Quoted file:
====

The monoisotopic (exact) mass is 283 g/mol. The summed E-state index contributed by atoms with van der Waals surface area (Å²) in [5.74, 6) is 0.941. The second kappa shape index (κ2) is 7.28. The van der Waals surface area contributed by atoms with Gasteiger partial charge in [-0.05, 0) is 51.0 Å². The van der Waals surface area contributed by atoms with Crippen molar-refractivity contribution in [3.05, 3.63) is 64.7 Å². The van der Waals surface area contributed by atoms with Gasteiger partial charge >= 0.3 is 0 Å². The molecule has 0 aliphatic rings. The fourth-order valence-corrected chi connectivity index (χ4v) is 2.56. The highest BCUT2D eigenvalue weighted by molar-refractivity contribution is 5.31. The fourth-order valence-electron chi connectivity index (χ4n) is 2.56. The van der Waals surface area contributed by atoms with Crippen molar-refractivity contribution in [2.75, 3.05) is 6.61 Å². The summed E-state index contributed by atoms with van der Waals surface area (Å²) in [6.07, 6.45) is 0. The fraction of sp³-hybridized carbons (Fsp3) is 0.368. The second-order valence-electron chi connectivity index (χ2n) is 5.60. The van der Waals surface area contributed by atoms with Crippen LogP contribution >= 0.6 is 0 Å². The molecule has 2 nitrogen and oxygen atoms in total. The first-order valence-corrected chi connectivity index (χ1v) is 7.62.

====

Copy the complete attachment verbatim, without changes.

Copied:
The monoisotopic (exact) mass is 283 g/mol. The summed E-state index contributed by atoms with van der Waals surface area (Å²) in [5.74, 6) is 0.941. The second kappa shape index (κ2) is 7.28. The van der Waals surface area contributed by atoms with Gasteiger partial charge in [-0.05, 0) is 51.0 Å². The van der Waals surface area contributed by atoms with Crippen molar-refractivity contribution in [3.05, 3.63) is 64.7 Å². The van der Waals surface area contributed by atoms with Gasteiger partial charge >= 0.3 is 0 Å². The molecule has 0 aliphatic rings. The fourth-order valence-corrected chi connectivity index (χ4v) is 2.56. The highest BCUT2D eigenvalue weighted by molar-refractivity contribution is 5.31. The fourth-order valence-electron chi connectivity index (χ4n) is 2.56. The van der Waals surface area contributed by atoms with Crippen molar-refractivity contribution in [2.75, 3.05) is 6.61 Å². The summed E-state index contributed by atoms with van der Waals surface area (Å²) in [6.07, 6.45) is 0. The fraction of sp³-hybridized carbons (Fsp3) is 0.368. The second-order valence-electron chi connectivity index (χ2n) is 5.60. The van der Waals surface area contributed by atoms with Crippen LogP contribution >= 0.6 is 0 Å². The molecule has 2 nitrogen and oxygen atoms in total. The first-order valence-corrected chi connectivity index (χ1v) is 7.62.